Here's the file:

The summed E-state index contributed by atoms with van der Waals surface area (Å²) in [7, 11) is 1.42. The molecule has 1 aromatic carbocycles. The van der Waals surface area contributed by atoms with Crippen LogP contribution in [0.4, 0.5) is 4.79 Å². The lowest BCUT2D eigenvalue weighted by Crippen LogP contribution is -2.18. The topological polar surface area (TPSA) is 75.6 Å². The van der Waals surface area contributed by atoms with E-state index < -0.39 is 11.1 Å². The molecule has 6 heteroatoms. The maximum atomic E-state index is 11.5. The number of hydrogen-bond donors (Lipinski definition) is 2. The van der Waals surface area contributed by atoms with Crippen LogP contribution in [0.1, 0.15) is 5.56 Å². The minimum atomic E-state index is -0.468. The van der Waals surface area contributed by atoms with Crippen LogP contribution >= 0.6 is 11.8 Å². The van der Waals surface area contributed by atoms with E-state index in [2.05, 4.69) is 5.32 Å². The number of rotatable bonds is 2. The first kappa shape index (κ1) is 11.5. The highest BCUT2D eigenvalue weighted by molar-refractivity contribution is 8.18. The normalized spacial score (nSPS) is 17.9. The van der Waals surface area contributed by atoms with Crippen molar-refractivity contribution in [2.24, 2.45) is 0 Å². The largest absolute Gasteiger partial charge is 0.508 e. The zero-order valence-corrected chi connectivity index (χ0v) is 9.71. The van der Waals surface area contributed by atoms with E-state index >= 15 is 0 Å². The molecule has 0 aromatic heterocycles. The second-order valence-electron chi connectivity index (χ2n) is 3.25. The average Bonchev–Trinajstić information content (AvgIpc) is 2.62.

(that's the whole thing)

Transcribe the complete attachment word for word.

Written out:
The summed E-state index contributed by atoms with van der Waals surface area (Å²) in [7, 11) is 1.42. The molecule has 1 aromatic carbocycles. The van der Waals surface area contributed by atoms with Crippen LogP contribution in [0.4, 0.5) is 4.79 Å². The lowest BCUT2D eigenvalue weighted by Crippen LogP contribution is -2.18. The topological polar surface area (TPSA) is 75.6 Å². The van der Waals surface area contributed by atoms with E-state index < -0.39 is 11.1 Å². The molecule has 6 heteroatoms. The maximum atomic E-state index is 11.5. The number of hydrogen-bond donors (Lipinski definition) is 2. The van der Waals surface area contributed by atoms with Crippen LogP contribution in [0.1, 0.15) is 5.56 Å². The minimum atomic E-state index is -0.468. The van der Waals surface area contributed by atoms with Crippen LogP contribution >= 0.6 is 11.8 Å². The van der Waals surface area contributed by atoms with E-state index in [2.05, 4.69) is 5.32 Å². The number of rotatable bonds is 2. The first kappa shape index (κ1) is 11.5. The highest BCUT2D eigenvalue weighted by molar-refractivity contribution is 8.18. The normalized spacial score (nSPS) is 17.9. The van der Waals surface area contributed by atoms with Crippen molar-refractivity contribution in [2.24, 2.45) is 0 Å². The largest absolute Gasteiger partial charge is 0.508 e. The zero-order valence-corrected chi connectivity index (χ0v) is 9.71. The van der Waals surface area contributed by atoms with E-state index >= 15 is 0 Å². The molecule has 0 aromatic heterocycles. The second-order valence-electron chi connectivity index (χ2n) is 3.25. The average Bonchev–Trinajstić information content (AvgIpc) is 2.62.